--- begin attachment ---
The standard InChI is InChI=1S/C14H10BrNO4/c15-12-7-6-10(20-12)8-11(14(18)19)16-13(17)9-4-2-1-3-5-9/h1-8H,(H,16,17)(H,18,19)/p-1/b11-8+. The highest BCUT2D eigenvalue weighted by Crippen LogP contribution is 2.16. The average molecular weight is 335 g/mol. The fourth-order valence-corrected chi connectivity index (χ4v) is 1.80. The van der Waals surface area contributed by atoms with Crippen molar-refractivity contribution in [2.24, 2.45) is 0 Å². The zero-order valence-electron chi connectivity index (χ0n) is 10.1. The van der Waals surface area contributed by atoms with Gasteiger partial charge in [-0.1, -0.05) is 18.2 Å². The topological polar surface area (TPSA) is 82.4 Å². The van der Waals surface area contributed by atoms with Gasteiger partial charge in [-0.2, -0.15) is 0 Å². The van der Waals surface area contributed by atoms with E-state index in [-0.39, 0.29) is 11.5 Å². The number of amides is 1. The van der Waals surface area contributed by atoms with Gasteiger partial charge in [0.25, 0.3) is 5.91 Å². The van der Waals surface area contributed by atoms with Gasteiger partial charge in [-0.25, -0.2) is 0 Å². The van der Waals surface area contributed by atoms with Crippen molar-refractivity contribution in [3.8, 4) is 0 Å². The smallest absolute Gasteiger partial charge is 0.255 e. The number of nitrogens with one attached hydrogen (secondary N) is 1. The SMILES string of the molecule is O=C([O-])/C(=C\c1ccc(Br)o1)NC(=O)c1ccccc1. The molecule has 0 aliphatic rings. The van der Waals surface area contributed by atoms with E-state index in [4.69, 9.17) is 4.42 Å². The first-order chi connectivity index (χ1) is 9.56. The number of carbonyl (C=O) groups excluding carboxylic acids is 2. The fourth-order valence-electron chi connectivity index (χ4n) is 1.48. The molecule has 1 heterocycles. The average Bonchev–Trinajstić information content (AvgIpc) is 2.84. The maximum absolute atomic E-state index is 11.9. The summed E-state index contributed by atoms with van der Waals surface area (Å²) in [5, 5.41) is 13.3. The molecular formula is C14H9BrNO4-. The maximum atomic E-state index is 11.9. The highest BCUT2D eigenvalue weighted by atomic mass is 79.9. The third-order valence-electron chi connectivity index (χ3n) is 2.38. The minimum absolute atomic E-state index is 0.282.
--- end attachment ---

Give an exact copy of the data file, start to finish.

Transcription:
The standard InChI is InChI=1S/C14H10BrNO4/c15-12-7-6-10(20-12)8-11(14(18)19)16-13(17)9-4-2-1-3-5-9/h1-8H,(H,16,17)(H,18,19)/p-1/b11-8+. The highest BCUT2D eigenvalue weighted by Crippen LogP contribution is 2.16. The average molecular weight is 335 g/mol. The fourth-order valence-corrected chi connectivity index (χ4v) is 1.80. The van der Waals surface area contributed by atoms with Crippen molar-refractivity contribution in [2.24, 2.45) is 0 Å². The zero-order valence-electron chi connectivity index (χ0n) is 10.1. The van der Waals surface area contributed by atoms with Gasteiger partial charge in [-0.1, -0.05) is 18.2 Å². The topological polar surface area (TPSA) is 82.4 Å². The van der Waals surface area contributed by atoms with Gasteiger partial charge in [-0.2, -0.15) is 0 Å². The van der Waals surface area contributed by atoms with E-state index in [-0.39, 0.29) is 11.5 Å². The number of amides is 1. The van der Waals surface area contributed by atoms with Gasteiger partial charge in [0.25, 0.3) is 5.91 Å². The van der Waals surface area contributed by atoms with Gasteiger partial charge in [-0.25, -0.2) is 0 Å². The van der Waals surface area contributed by atoms with Crippen molar-refractivity contribution in [3.8, 4) is 0 Å². The smallest absolute Gasteiger partial charge is 0.255 e. The number of nitrogens with one attached hydrogen (secondary N) is 1. The SMILES string of the molecule is O=C([O-])/C(=C\c1ccc(Br)o1)NC(=O)c1ccccc1. The molecule has 0 aliphatic rings. The van der Waals surface area contributed by atoms with E-state index in [4.69, 9.17) is 4.42 Å². The first-order chi connectivity index (χ1) is 9.56. The number of carbonyl (C=O) groups excluding carboxylic acids is 2. The fourth-order valence-electron chi connectivity index (χ4n) is 1.48. The molecule has 1 heterocycles. The average Bonchev–Trinajstić information content (AvgIpc) is 2.84. The maximum absolute atomic E-state index is 11.9. The summed E-state index contributed by atoms with van der Waals surface area (Å²) in [5, 5.41) is 13.3. The molecular formula is C14H9BrNO4-. The maximum atomic E-state index is 11.9. The highest BCUT2D eigenvalue weighted by atomic mass is 79.9. The third-order valence-electron chi connectivity index (χ3n) is 2.38. The minimum absolute atomic E-state index is 0.282.